For the first few years of its life, Google gave two types of number for Android: cumulative activations and daily activation rates. They tended to give them at scheduled events and they tended to give round numbers, so the precision was always pretty unclear, and sometimes the daily rate was not reconcilable with the increase in activations, but you had a pretty good sense of the rate of sales, as charted below (note the wonkiness of the data points).
The last time a daily rate was given was in May 2013 (1.5m a day), and the last number for cumulative activations was in September 2013 (1bn). After that, dead silence until Google IO, when we got this chart, with a completely different set of metrics.
The last bar represents 1bn monthly active Android users. This of course excludes China, where Android devices do not use Google services.
We've all rather focussed on the growth rate and the 1bn MAU number, but it's very interesting also to go back and compare the two data sets. The dates don't always match exactly, and the numbers are rounded, but you can still get a good sense of how things line up.
In June 2011 there were 77m MAUs. In May Google reported 100m cumulative activations and 160m in August. So maybe 130m is the comparable activation number. The first Android phone, the HTC G1, went on sale at the end of 2008, two and a half years earlier, but sales didn't really pick up until 2010: in February Google announced a 60k daily activation rate, which equates to 22m a year, and if you model it out it's very clear almost all the sales were after that.
Hence, half of the Android phones activated in the 2.5 years or so after Android went on sale remained active at the end of that period, but arguably, half of those sold in the last 18 months (i.e. from the beginning of 2010).
Now, let's look at the next year. In June 2012 there were 223m MAUs (+146m) and at roughly the same time, cumulative activations were 400m: 270m activations in the year it we take that 130m number from mid-2011. So, it looks like the average life of an Android phone at that point was less than one year (i.e. more phones were sold in the year than were in use at the end of it), compared to a two year average in the phone industry.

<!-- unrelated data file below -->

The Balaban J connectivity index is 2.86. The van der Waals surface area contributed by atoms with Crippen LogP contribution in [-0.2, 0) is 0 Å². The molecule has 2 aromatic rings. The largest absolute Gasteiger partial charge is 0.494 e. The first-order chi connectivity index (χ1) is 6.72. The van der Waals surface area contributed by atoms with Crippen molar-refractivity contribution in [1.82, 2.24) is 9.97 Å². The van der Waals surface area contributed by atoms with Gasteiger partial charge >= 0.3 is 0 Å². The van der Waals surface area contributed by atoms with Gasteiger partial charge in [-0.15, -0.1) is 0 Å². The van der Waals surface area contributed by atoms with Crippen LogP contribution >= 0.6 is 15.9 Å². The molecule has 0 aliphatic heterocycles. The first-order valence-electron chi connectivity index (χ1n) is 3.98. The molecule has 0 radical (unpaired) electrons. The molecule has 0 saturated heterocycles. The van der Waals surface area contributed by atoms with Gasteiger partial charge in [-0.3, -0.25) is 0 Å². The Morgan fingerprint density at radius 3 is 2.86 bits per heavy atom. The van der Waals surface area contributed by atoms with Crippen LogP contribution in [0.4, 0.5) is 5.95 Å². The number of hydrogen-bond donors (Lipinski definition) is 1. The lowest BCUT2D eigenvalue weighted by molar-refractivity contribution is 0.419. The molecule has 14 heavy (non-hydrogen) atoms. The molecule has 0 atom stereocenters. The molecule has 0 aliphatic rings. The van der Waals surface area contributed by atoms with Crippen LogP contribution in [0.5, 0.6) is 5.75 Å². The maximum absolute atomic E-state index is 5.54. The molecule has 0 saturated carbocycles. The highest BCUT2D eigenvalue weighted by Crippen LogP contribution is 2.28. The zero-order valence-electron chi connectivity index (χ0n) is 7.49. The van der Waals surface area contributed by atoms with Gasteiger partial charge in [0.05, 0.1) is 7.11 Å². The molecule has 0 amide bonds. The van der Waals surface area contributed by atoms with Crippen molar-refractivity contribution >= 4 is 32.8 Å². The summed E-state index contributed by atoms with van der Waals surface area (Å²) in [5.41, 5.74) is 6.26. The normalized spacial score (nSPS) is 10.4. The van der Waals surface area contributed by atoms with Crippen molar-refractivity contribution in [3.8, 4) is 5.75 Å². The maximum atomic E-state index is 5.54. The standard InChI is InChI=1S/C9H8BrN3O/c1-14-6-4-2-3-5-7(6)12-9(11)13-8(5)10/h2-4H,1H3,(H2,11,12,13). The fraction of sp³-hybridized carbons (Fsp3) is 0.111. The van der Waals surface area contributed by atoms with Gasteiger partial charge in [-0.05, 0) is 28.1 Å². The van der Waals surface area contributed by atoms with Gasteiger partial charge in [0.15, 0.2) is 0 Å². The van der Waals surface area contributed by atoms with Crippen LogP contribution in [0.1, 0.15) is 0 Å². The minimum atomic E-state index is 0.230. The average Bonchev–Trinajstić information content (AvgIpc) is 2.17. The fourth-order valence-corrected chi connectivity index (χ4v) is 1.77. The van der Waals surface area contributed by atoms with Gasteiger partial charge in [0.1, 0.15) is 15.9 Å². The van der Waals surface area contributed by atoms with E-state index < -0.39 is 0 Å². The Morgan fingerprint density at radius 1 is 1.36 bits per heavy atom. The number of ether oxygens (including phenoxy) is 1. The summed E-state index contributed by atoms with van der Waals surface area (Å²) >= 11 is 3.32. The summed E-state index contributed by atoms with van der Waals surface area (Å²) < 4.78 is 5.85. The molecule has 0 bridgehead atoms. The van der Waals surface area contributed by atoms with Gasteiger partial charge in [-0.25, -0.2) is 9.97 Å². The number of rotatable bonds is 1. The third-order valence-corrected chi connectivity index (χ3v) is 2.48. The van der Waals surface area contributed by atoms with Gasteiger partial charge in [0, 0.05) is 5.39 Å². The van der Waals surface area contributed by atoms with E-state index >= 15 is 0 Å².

Next, in June 2013 there were 538m MAUs (+315m), and 900m cumulative activations by May. So, a bit over 500m activations in the year, and roughly a 1 year life span.
Finally, in June 2014 there were 1bn MAUs (+460m). Google has not given an activation number: most estimates of sales in the previous 12 months group around 750m. So it's opening up, a little. By this point tablets have become a material part of the Activations, which they were not in previous years, further opening up the cycle, though we have not had solid numbers from Google here in a long time.
What should we make of this? These are (to repeat) approximate numbers, but it seems clear that Android phones remain in use for well below the 24m average for the market, and during the peak growth period the replacement rate was closer to one year. The chart below compares what a 24m replacement cycle would have looked like compared to Google's own numbers.
The cycle clearly seems to be lengthening, but it's not clear yet how much.
Meanwhile, we don't have comparable data for iPhones, but the fact that around a third of the active base is on the iPhone 4 or 4S does rather speak for itself: if anything the iPhone is on longer than 24 months, especially if you take 2nd hand into account (though quite a lot of that second-hand seems to be exported to emerging markets, complicating the picture).
This has some interesting ecosystem implications. It looks like the Android ecosystem has to sell significantly more phones than Apple to get the same number of active users. This is probably good for the OEMs (presuming the replacements are not people switching away from Android to iPhone), but less good for Google. Ironically, Apple might prefer it to be the other way around as well - it would probably prefer you buy a new phone every year. But this makes comparing market share problematic - it looks like a given number of iPhone unit sales might mean more customers than the same number of Android unit sales.
There's a multiplier effect here, too: the other data set we gained from Google IO was revenue paid to developers. We now know that in the last 12 months Google paid out roughly half as much as Apple (link). These ecosystems are just not the same. If this seems confusing and opaque, you're catching on.